The Quebec government has passed a strict new ticket resale law designed to make it more difficult for ticket brokers to resell tickets above...

The Quebec government has passed a strict new ticket resale law designed to make it more difficult for ticket brokers to resell tickets above face value.

The new law, Bill 25, calls for brokers to obtain permission from a content provider — such as a sports team, concert promoter or venue — before they can resell that provider’s tickets above face value.

The bill also requires brokers to tell consumers the source of the ticket, its initial cost and whether tickets are still available from the original box office.

The new law was passed at the end of October and will take effect in spring 2012. But a specific date has not been disclosed.

“This bill will allow consumers to buy concert tickets with confidence, that is to say, knowing the initial price of the tickets and knowing that these tickets are still available at the ticket [box office],” Quebec’s justice minister Jean-Marc Fournier said in a statement released late last month.

He added that the law is trying to correct the “artificial distortions” created by ticket brokers, who charge high resale prices that hurt artists, producers and consumers.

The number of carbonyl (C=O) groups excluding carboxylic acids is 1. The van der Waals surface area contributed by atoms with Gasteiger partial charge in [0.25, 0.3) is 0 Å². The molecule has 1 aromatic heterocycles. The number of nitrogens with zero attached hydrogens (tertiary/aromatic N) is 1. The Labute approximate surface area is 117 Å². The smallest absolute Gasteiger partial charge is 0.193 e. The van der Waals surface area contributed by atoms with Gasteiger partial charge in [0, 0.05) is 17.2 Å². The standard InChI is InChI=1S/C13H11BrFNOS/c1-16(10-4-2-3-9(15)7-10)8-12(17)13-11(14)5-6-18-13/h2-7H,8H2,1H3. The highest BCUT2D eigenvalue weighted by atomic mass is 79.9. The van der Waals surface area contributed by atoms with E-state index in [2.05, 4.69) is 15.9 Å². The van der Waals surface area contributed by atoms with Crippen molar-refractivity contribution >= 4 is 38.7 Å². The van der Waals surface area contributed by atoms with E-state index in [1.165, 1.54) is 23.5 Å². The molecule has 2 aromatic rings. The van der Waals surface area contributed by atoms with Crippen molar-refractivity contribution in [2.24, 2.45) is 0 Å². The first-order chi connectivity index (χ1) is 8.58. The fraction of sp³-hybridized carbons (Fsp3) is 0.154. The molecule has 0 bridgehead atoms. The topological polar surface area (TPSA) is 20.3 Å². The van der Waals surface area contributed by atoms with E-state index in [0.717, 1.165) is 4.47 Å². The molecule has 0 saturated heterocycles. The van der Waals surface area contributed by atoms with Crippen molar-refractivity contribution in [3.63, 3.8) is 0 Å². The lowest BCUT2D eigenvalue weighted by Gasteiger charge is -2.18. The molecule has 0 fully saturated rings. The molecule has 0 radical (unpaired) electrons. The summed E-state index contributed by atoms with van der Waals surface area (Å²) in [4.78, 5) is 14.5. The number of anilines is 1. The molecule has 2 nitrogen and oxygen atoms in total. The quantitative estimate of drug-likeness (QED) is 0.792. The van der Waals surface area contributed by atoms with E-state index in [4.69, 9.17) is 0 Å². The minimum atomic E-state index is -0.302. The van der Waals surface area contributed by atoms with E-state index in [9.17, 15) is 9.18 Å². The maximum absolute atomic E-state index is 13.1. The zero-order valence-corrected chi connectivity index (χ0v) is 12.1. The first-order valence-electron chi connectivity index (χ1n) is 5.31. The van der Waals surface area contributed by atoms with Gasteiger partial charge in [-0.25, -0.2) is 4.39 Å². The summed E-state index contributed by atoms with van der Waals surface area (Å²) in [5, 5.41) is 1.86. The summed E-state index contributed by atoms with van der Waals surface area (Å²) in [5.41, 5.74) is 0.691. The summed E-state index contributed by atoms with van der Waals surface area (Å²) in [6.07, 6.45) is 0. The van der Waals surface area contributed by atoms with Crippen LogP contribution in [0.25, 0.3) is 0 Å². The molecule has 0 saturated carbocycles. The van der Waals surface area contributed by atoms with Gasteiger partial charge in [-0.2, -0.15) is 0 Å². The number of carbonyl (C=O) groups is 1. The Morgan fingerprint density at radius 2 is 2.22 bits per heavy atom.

The bill was supported by the Montreal Canadiens and several promoters and venues that argued that ticket resale is unfair to consumers. The Canadiens recently launched their own ticket resale Web site, where some tickets are sold above face value.

The Canadian Ticket Brokers Association (CTBA) and other brokers opposed the law because it could drastically affect their businesses. In addition, the group argued that consumers could be hurt by the law because ticket prices would be controlled by content providers that may not allow tickets to be resold for amounts below face value.

“CTBA members are evaluating our options at present,” CTBA spokesperson Mario Livich told TicketNews.

Angie Coss, spokesperson for Montreal-based ticket brokerage Quality Plus Tickets, declined to comment on the new law, but said local attorney Julius Grey is reviewing it for possible legal action.

Fournier added, “These legislative changes are in line with the efforts and investments of the government to support the development of Quebec culture.”